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Clinton says not yet time for Iran sanctions
Tue Oct 13, 2009 9:39am EDT
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By Jeff Mason and Michael Stott
MOSCOW (Reuters) - U.S. Secretary of State Hillary Clinton said on Tuesday the time had not yet come for more sanctions against Iran over its nuclear program and praised what she said was Russia's help in tackling the issue.
Clinton, on her first visit to Russia since taking her post, quoted Russian President Dmitry Medvedev as saying sanctions against Iran might be inevitable, adding:
"But we are not at that point yet. That is not a conclusion we have reached. And we want to be very clear that it is our preference that Iran works with the international community...to fulfill its obligation on inspections."
Clinton generally played down differences with Moscow at a news conference held jointly with her Russian counterpart Sergei Lavrov.
Instead she spoke of cooperation with Moscow on a range of international issues including nuclear disarmament and missile defense as part of a so-called "reset" of relations proclaimed by U.S. President Barack Obama.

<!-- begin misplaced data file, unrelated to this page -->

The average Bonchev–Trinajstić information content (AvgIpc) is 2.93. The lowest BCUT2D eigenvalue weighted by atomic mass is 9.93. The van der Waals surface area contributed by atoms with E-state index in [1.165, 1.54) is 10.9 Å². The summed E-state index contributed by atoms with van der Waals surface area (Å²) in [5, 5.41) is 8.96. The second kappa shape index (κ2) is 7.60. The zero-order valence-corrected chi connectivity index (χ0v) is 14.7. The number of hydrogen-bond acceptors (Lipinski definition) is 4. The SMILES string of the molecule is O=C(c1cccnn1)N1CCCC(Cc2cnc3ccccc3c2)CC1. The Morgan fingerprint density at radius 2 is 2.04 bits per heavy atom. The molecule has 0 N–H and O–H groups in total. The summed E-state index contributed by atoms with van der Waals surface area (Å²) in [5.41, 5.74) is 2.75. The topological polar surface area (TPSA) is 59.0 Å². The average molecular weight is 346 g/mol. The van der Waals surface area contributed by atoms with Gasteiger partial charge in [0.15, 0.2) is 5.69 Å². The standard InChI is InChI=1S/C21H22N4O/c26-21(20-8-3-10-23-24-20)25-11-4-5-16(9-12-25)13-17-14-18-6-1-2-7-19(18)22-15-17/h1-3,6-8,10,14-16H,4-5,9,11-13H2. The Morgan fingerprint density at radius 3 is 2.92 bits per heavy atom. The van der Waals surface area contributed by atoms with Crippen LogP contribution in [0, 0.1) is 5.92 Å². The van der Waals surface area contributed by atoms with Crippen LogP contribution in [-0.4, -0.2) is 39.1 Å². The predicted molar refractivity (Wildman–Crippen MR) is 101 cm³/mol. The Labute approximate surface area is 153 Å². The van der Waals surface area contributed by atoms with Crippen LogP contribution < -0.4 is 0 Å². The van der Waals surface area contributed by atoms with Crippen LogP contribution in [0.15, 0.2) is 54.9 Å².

"I feel very good about the so-called reset," she said.
State Department officials had said before the talks that Clinton would discuss with Moscow "specific forms of pressure" on Iran if it failed to keep promises not to pursue nuclear weapons but Clinton denied she had made any requests.
"We did not ask for anything today. We reviewed the situation and where it stood, which I think was the appropriate timing for what this process entails," Clinton said.
Lavrov restated Russia's position that talk of sanctions against Iran at this stage was counter-productive because international efforts should be focused on diplomacy.
Iran agreed at a meeting with world powers in Geneva on October 1 to allow U.N. experts access to a newly disclosed uranium enrichment plant near the city of Qom.
Officials called the talks constructive, but Clinton warned on Sunday the world would not wait forever for Iran to prove it was not building nuclear bombs.
U.S. President Barack Obama's decision to scrap plans for an anti-missile system located in eastern Europe has helped improve ties with Moscow after stormy relations under his predecessor George W. Bush.
But diplomats say that in return the United States now wants better Russian cooperation on an array of foreign policy issues such as the U.S.-led war in Afghanistan, missile defense and a nuclear arms reduction treaty.
Lavrov said "considerable progress" had been made by U.S. and Russian negotiators toward a new bilateral treaty cutting their stocks of strategic nuclear weapons.
Both sides are working to a deadline of December for concluding a new treaty to replace the landmark Cold War-era START pact. Continued...
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